The Definitive Guide to Business Innovation

Understanding how and why companies innovate is crucial to growing your business. Innovation is a key component of the Pragmatic Framework. That’s because without innovation, you risk slow or no growth—and you may find your competitors leapfrogging ahead of you in your industry. 

When you foster a corporate culture of innovation and combine it with focus and discipline, you tap into the vast pool of creativity and ideas your employees can offer. With innovation, you can delight your existing and potential customers with products and services that solve problems—sometimes problems they didn’t even know they had. 

Creating an environment that welcomes and encourages innovation can springboard your company toward smart, rapid growth and position your business as an industry leader. With this guide, you’ll learn why innovation is so important, how to foster it and how to make it part of your corporate culture.

Defining Innovation

Innovation is a process where you tap into your creativity and generate ideas so you can discover new ways to do things. In the business world, those things are usually new or improved goods or services. But they can also be other aspects of your business.

Innovation is subtly different from invention, but the difference is important. With invention, you create something that’s entirely new. With innovation, you build on existing ideas, or use existing ideas in new ways.

Innovation is also different from improvement. With improvement, you make a change that’s incrementally faster, cheaper or more efficient. Improvement generally leads to slow, steady gains. With innovation, your changes take you in a fundamentally different direction. Innovation can lead to rapid growth.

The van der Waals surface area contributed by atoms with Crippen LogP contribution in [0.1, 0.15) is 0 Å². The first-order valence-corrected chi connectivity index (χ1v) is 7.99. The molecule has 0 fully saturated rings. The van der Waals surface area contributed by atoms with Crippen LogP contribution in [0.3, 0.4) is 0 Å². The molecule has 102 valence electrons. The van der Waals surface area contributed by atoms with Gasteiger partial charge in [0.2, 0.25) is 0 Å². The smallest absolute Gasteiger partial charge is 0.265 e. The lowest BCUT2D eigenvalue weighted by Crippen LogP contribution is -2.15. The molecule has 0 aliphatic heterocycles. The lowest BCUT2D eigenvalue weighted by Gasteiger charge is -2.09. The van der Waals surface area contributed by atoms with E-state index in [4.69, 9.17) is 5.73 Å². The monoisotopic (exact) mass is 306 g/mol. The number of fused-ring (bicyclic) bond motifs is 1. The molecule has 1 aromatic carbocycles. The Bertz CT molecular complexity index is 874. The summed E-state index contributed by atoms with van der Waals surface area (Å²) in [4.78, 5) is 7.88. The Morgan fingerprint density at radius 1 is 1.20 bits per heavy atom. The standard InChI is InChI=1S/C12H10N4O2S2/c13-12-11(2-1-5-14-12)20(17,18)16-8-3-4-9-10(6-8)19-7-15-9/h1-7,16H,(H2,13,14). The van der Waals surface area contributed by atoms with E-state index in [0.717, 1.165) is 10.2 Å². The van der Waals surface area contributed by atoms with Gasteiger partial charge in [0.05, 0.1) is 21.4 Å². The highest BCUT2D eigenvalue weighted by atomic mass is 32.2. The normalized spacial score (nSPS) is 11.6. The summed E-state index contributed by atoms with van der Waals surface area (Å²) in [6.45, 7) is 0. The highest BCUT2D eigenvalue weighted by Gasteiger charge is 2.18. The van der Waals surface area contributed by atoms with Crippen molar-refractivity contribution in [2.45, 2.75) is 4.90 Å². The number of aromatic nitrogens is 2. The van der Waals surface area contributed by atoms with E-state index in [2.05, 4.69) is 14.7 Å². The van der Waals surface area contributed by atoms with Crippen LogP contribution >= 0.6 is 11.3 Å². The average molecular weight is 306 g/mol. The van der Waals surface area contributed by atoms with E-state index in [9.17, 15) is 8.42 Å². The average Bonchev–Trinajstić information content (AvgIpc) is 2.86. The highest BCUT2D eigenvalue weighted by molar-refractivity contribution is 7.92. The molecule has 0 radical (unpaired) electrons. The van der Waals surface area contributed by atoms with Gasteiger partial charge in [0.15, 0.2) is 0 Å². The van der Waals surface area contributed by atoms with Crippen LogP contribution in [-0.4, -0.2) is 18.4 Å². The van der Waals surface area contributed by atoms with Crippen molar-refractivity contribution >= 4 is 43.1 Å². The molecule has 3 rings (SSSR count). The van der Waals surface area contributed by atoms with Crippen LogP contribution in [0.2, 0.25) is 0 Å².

In her book, Secrets of Silicon Valley, Deborah Perry Piscione writes, “Innovation refers to the notion of doing something differently rather than doing the same thing better.” Your company can use innovation to develop new and better products, processes, workflows, marketing strategies and business models. Ultimately, the goal of business innovation is to earn your company more money.

Why is
innovation important?

In Innovation and Entrepreneurship, Peter Drucker wrote, “Of course innovation is risky. But so is stepping into the car and driving to the supermarket. All economic activity is by definition ‘high risk.’ And defending yesterday—that is, not innovating—is far more risky than making tomorrow.”

If you don’t innovate—if you depend on steady, incremental improvements to grow your business—you risk losing customers to another company that disrupts your industry. It happened to the taxi industry with Uber and Lyft, to retailers with Amazon and to hotels with Airbnb and VRBO.

market problem vs needs

Innovation can help your company grow and thrive. Your customers, prospects, shareholders and potential employees all expect you to innovate. Across industries today, the companies that lead are all innovators. And research shows that companies that innovate based on their customers’ needs outperform other companies.

Innovation also adds value to your company. Piscione writes that innovation is responsible for the share of your company’s market value that you can’t attribute to the value of your cash flow that comes from your current products. Companies can capitalize on their innovative thinking. For example, during Steve Jobs’ second tenure at Apple, the company’s innovation premium was 52 percent.

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If you don’t innovate—if you depend on steady, incremental improvements to grow your business—you risk losing customers to another company that disrupts your industry.”

What does fostering
innovation mean?

Pragmatic innovation answers this question: How can my company deliver more value to the right customers? When you innovate, you solve problems in ways you can afford and can replicate. Thinking innovatively can position you to move into new markets quickly.

Without this understanding, it’s difficult to achieve success and sustain long-term sales. Because customers will either decide not to buy or buy and then not use the product, hurting your chances of repeat business.